Dan Ariely points to another great piece of research (full paper PDF linked on his blog). He describes a study that provides more evidence that our ethics are much more malleable than we think. Basically, this research finds that when you are in a position of power, your ethical expectations of yourself get easier and your ethical expectations of others get stricter. It further found that when your power came illegitimately, the opposite happens.
This illustrates what is commonly referred to as a licensing effect. It is the same as when you order a healthy meal at a restaurant and then reward yourself with a big dessert or side dish. Our logical/rational brains may want to do what is right, but our emotional brains feel entitled to maintain a balance. So if your power is legitimate, you are entitled to more unethical deviations than others are as a "balance." But if your power is illegitimate, you are entitled to even less unethical behavior than others - also to "balance" the power.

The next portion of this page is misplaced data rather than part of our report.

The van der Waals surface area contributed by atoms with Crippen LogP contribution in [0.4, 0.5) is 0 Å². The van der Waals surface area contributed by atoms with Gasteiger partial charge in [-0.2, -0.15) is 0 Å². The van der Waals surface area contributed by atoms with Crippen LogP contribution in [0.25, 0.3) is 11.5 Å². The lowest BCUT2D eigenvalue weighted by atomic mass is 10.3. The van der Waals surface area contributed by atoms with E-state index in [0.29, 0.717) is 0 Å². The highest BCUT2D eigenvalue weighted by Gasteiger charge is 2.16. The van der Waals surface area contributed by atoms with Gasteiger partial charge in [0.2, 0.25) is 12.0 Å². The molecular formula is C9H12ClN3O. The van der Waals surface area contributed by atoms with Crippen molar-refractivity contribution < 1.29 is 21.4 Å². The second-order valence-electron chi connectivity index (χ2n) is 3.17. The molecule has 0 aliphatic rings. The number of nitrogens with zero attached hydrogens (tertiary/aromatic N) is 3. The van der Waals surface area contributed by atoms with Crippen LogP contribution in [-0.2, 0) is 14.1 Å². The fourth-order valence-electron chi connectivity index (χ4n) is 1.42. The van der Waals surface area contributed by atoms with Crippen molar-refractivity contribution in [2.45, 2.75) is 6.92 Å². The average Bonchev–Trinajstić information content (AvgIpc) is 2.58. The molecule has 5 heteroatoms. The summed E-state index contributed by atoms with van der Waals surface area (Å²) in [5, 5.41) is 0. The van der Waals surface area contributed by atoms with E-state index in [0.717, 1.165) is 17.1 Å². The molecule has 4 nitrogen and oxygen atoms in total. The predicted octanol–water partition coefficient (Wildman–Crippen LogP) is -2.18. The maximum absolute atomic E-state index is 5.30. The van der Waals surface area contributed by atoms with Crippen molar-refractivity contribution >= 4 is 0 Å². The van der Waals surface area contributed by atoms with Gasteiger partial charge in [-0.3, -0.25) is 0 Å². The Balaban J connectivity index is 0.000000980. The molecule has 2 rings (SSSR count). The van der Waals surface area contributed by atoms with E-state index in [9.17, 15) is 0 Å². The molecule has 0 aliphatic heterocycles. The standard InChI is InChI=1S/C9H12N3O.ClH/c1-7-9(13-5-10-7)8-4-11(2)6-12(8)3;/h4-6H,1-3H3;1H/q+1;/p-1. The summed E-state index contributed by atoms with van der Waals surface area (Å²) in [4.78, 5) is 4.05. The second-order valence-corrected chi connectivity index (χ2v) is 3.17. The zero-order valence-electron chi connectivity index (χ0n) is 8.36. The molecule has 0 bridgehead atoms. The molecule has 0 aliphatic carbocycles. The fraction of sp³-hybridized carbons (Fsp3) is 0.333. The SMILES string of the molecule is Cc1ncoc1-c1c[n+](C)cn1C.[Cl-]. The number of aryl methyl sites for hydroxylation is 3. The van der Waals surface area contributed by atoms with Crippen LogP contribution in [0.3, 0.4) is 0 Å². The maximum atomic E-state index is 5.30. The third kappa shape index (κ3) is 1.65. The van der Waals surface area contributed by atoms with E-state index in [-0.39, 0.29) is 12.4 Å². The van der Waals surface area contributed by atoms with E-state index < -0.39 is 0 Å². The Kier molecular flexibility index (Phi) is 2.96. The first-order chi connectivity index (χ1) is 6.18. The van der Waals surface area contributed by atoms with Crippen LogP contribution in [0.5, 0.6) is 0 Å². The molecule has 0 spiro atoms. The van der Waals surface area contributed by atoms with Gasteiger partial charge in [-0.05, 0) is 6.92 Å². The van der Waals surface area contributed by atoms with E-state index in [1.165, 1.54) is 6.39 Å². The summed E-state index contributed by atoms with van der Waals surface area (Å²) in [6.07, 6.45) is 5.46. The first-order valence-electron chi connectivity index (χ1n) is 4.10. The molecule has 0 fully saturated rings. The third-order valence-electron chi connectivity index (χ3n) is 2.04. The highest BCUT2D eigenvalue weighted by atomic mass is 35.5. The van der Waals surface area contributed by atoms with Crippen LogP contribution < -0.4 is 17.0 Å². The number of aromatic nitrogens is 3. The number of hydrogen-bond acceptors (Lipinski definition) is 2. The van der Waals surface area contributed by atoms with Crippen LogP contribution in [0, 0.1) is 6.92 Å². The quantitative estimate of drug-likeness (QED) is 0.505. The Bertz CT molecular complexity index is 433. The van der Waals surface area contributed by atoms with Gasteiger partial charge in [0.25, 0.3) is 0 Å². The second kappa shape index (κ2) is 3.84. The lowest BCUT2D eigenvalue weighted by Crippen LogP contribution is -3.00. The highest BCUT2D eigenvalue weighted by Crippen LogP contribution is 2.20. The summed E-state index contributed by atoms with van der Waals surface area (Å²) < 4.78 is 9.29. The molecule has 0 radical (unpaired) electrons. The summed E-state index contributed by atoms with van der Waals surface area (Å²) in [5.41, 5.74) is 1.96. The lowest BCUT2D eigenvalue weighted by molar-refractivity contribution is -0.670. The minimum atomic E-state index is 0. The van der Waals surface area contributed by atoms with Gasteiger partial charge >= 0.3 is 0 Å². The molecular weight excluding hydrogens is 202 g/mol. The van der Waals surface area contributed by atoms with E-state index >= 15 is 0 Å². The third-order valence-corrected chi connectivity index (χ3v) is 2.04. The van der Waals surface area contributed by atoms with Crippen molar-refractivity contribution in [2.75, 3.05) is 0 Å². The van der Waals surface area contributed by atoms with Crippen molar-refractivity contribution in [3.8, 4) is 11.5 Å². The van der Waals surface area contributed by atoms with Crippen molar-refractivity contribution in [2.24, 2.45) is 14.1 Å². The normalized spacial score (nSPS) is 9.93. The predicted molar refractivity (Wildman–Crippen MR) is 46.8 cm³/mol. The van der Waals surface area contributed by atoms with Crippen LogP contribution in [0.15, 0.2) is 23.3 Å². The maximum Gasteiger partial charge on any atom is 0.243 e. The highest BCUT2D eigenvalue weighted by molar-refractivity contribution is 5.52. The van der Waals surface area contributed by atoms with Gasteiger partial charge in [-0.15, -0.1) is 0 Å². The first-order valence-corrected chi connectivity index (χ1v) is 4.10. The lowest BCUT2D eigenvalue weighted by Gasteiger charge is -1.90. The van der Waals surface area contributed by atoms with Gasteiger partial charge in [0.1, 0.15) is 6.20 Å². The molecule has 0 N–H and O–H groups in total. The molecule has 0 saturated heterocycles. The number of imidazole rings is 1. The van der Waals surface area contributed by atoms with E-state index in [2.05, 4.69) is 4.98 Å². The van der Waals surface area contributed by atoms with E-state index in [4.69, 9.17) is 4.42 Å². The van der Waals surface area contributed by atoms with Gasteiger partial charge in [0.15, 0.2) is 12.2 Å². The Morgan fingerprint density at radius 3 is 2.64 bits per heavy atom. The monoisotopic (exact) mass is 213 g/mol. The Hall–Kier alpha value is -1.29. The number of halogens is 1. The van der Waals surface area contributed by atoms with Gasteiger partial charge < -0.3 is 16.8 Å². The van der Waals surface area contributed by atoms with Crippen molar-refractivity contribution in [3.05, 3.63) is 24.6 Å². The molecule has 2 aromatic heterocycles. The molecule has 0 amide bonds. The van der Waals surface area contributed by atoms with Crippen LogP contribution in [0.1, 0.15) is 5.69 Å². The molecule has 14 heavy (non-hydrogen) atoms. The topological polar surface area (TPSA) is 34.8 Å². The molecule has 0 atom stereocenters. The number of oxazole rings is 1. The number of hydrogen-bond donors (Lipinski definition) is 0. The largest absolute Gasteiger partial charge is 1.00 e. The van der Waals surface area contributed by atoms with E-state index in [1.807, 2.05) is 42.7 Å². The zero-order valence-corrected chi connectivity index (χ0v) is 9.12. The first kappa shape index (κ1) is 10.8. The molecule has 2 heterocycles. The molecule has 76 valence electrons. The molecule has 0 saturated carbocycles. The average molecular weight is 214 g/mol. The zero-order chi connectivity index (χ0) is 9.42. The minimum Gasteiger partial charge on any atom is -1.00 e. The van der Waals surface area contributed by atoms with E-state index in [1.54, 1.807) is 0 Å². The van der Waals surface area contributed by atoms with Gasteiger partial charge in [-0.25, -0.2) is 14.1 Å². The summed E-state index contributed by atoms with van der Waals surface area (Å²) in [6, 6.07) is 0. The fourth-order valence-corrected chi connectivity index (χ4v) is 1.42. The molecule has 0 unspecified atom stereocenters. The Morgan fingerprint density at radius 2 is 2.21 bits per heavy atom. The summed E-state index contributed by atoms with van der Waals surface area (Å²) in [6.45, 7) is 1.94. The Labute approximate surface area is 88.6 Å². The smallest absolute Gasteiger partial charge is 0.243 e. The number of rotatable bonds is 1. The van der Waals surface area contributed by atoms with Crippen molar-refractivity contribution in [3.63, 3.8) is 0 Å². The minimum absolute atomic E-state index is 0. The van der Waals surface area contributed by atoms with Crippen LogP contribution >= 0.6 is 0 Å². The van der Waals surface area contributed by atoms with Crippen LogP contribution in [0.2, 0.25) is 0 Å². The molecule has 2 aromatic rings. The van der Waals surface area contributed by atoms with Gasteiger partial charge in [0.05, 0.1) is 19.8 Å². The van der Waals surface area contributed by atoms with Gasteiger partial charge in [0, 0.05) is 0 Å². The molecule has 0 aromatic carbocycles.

What I find very interesting is that the researchers were able to induce the effect just by getting their participants to imagine stories and situations where they had legitimate or illegitimate power. It doesn't take much to get these effects going. This reminds me of the study I blogged about recently where even imagining that you order a healthy meal gives you license to order dessert. I guess it is pretty easy to fool ourselves into doing what our emotional brains wanted all along. Face it - we are suckers.